[0064] The invention also provides for a computer-readable storage medium. A computer-readable storage medium can be, for example, a floppy disk, a CD, or other storage medium. A computer-readable storage medium of the invention contains instructions (e.g., a software application) stored thereon for causing a processor to rank a plurality of animals from lowest to highest microbial load or from lowest to highest risk. In one embodiment, the microbial load information of animals is accessed from memory or from a computer-readable storage medium. A computer-readable storage medium of the invention can further include instructions for causing the processor to scheduling processing of the animals based on the rank and one or more additional factors (as described above).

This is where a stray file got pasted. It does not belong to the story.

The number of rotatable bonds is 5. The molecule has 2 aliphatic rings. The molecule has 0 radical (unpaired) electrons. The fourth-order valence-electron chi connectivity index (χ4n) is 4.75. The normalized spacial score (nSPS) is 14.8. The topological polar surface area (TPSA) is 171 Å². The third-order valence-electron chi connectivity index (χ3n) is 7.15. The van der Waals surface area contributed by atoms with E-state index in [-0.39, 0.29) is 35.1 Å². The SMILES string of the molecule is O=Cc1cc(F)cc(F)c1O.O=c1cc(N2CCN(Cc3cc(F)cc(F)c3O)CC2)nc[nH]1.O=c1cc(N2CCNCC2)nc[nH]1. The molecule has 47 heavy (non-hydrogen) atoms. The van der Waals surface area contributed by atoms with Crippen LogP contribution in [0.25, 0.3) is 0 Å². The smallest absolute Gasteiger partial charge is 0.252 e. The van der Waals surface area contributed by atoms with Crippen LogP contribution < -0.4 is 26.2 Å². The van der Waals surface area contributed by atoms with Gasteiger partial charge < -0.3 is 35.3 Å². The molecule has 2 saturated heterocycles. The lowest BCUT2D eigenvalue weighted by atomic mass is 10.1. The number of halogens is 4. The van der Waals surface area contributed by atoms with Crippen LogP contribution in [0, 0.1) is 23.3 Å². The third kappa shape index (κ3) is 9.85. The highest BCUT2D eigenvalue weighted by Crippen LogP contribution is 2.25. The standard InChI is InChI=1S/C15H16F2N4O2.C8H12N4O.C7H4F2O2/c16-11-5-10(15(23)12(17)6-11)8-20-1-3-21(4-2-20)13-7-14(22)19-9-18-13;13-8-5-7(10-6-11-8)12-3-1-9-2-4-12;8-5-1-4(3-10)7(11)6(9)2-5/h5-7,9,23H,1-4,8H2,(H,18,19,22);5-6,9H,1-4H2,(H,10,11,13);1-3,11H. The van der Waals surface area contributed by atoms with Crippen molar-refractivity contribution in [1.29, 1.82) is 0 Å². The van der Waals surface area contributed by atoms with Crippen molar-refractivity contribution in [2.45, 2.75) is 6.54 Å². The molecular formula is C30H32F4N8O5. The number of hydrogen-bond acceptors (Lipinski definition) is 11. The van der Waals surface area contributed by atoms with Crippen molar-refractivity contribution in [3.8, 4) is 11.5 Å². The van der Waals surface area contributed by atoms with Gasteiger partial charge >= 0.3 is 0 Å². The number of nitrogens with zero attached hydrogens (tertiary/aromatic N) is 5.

[0065] The invention will be further described in the following examples, which do not limit the scope of the invention described in the claims.

EXAMPLES

Example 1

Quantitating Microbial Organisms Using Universal Primers and a Universal Probe

[0066] A biological sample is obtained from poultry GIT and genomic DNA is extracted using standard methods (Diagnostic Molecular Microbiology: Principles and Applications (supra)). Real-time PCR is conducted using universal cpn60 primers having the nucleotide sequences set forth in SEQ ID NO:6 and SEQ ID NO:7, and a universal cpn60 probe having the sequence 5′-GACAAAGTCGGTAAAGAAGGCGTTATCA-3′ (SEQ ID NO:8), labeled at the 5′ end with fluorescein (fluorophore; Molecular Probes, Inc.) and at the 3′ end with dabcyl (quencher; (4-(4′-dimethylaminophenylazo)benzoic acid) succinimidyl ester; Molecular Probes, Inc.). This probe binds to a variable region of the cpn60 gene from numerous microbial species; thus the Tm of the probe from an amplification product varies depending upon the nucleotide sequence within the amplification product to which the probe hybridizes.